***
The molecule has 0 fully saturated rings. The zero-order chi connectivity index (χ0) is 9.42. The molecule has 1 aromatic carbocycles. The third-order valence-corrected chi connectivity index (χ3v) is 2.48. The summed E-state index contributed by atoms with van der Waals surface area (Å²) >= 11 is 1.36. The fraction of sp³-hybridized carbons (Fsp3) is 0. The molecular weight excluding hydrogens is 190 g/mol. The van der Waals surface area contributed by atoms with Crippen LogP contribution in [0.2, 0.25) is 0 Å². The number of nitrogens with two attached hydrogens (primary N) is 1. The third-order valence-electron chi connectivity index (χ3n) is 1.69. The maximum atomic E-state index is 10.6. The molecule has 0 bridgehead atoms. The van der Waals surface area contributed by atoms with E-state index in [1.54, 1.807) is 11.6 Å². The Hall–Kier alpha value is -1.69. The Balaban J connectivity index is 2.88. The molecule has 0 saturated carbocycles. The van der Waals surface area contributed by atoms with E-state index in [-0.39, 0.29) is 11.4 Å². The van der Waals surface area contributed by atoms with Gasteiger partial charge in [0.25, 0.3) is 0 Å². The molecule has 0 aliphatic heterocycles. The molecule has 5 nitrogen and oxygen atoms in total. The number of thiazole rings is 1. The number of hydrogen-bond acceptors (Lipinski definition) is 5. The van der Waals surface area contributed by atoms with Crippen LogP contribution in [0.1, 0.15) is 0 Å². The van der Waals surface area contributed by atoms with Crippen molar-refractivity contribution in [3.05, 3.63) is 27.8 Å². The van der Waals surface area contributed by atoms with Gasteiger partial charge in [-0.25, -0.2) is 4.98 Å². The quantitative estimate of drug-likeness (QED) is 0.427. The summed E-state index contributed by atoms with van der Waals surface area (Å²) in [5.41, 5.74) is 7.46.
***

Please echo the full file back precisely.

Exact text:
The molecule has 0 fully saturated rings. The zero-order chi connectivity index (χ0) is 9.42. The molecule has 1 aromatic carbocycles. The third-order valence-corrected chi connectivity index (χ3v) is 2.48. The summed E-state index contributed by atoms with van der Waals surface area (Å²) >= 11 is 1.36. The fraction of sp³-hybridized carbons (Fsp3) is 0. The molecular weight excluding hydrogens is 190 g/mol. The van der Waals surface area contributed by atoms with Crippen LogP contribution in [0.2, 0.25) is 0 Å². The number of nitrogens with two attached hydrogens (primary N) is 1. The third-order valence-electron chi connectivity index (χ3n) is 1.69. The maximum atomic E-state index is 10.6. The molecule has 0 bridgehead atoms. The van der Waals surface area contributed by atoms with E-state index in [1.54, 1.807) is 11.6 Å². The Hall–Kier alpha value is -1.69. The Balaban J connectivity index is 2.88. The molecule has 0 saturated carbocycles. The van der Waals surface area contributed by atoms with E-state index in [-0.39, 0.29) is 11.4 Å². The van der Waals surface area contributed by atoms with Gasteiger partial charge in [0.25, 0.3) is 0 Å². The molecule has 0 aliphatic heterocycles. The molecule has 5 nitrogen and oxygen atoms in total. The number of thiazole rings is 1. The number of hydrogen-bond acceptors (Lipinski definition) is 5. The van der Waals surface area contributed by atoms with Crippen LogP contribution in [0.1, 0.15) is 0 Å². The van der Waals surface area contributed by atoms with Crippen molar-refractivity contribution in [3.05, 3.63) is 27.8 Å². The van der Waals surface area contributed by atoms with Gasteiger partial charge in [-0.25, -0.2) is 4.98 Å². The quantitative estimate of drug-likeness (QED) is 0.427. The summed E-state index contributed by atoms with van der Waals surface area (Å²) in [5.41, 5.74) is 7.46.